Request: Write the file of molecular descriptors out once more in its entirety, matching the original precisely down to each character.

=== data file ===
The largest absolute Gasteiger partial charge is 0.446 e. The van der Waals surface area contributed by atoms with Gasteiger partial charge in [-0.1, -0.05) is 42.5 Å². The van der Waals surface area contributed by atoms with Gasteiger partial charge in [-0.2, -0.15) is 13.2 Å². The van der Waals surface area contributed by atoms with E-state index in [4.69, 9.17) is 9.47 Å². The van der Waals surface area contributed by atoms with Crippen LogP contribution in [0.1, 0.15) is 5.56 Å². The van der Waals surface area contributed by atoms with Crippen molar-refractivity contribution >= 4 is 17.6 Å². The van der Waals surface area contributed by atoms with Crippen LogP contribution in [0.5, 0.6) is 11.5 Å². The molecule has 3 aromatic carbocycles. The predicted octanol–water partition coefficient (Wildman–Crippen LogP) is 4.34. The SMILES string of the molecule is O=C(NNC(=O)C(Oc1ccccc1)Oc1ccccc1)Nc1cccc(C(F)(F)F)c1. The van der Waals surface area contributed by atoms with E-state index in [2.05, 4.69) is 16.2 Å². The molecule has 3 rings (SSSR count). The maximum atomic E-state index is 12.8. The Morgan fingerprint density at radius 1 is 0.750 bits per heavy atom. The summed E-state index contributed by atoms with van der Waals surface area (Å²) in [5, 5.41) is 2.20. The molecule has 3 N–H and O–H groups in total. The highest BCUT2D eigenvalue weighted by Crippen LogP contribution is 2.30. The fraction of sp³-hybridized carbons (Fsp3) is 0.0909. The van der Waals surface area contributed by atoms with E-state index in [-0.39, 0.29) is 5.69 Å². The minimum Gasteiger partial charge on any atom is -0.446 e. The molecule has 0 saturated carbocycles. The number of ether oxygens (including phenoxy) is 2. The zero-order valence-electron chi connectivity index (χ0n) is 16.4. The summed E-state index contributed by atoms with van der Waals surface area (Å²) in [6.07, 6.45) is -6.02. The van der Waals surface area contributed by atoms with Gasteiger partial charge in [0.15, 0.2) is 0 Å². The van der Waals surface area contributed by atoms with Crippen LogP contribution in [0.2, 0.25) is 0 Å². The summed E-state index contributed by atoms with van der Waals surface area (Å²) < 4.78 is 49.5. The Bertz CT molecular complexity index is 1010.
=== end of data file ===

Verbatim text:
The largest absolute Gasteiger partial charge is 0.446 e. The van der Waals surface area contributed by atoms with Gasteiger partial charge in [-0.1, -0.05) is 42.5 Å². The van der Waals surface area contributed by atoms with Gasteiger partial charge in [-0.2, -0.15) is 13.2 Å². The van der Waals surface area contributed by atoms with E-state index in [4.69, 9.17) is 9.47 Å². The van der Waals surface area contributed by atoms with Crippen LogP contribution in [0.1, 0.15) is 5.56 Å². The van der Waals surface area contributed by atoms with Crippen molar-refractivity contribution >= 4 is 17.6 Å². The van der Waals surface area contributed by atoms with Crippen LogP contribution in [0.5, 0.6) is 11.5 Å². The molecule has 3 aromatic carbocycles. The predicted octanol–water partition coefficient (Wildman–Crippen LogP) is 4.34. The SMILES string of the molecule is O=C(NNC(=O)C(Oc1ccccc1)Oc1ccccc1)Nc1cccc(C(F)(F)F)c1. The van der Waals surface area contributed by atoms with E-state index in [2.05, 4.69) is 16.2 Å². The molecule has 3 rings (SSSR count). The maximum atomic E-state index is 12.8. The Morgan fingerprint density at radius 1 is 0.750 bits per heavy atom. The summed E-state index contributed by atoms with van der Waals surface area (Å²) in [5, 5.41) is 2.20. The molecule has 3 N–H and O–H groups in total. The highest BCUT2D eigenvalue weighted by Crippen LogP contribution is 2.30. The fraction of sp³-hybridized carbons (Fsp3) is 0.0909. The van der Waals surface area contributed by atoms with E-state index in [-0.39, 0.29) is 5.69 Å². The minimum Gasteiger partial charge on any atom is -0.446 e. The molecule has 0 saturated carbocycles. The number of ether oxygens (including phenoxy) is 2. The zero-order valence-electron chi connectivity index (χ0n) is 16.4. The summed E-state index contributed by atoms with van der Waals surface area (Å²) in [6.07, 6.45) is -6.02. The van der Waals surface area contributed by atoms with Gasteiger partial charge in [0.15, 0.2) is 0 Å². The van der Waals surface area contributed by atoms with Crippen LogP contribution in [0.2, 0.25) is 0 Å². The summed E-state index contributed by atoms with van der Waals surface area (Å²) < 4.78 is 49.5. The Bertz CT molecular complexity index is 1010.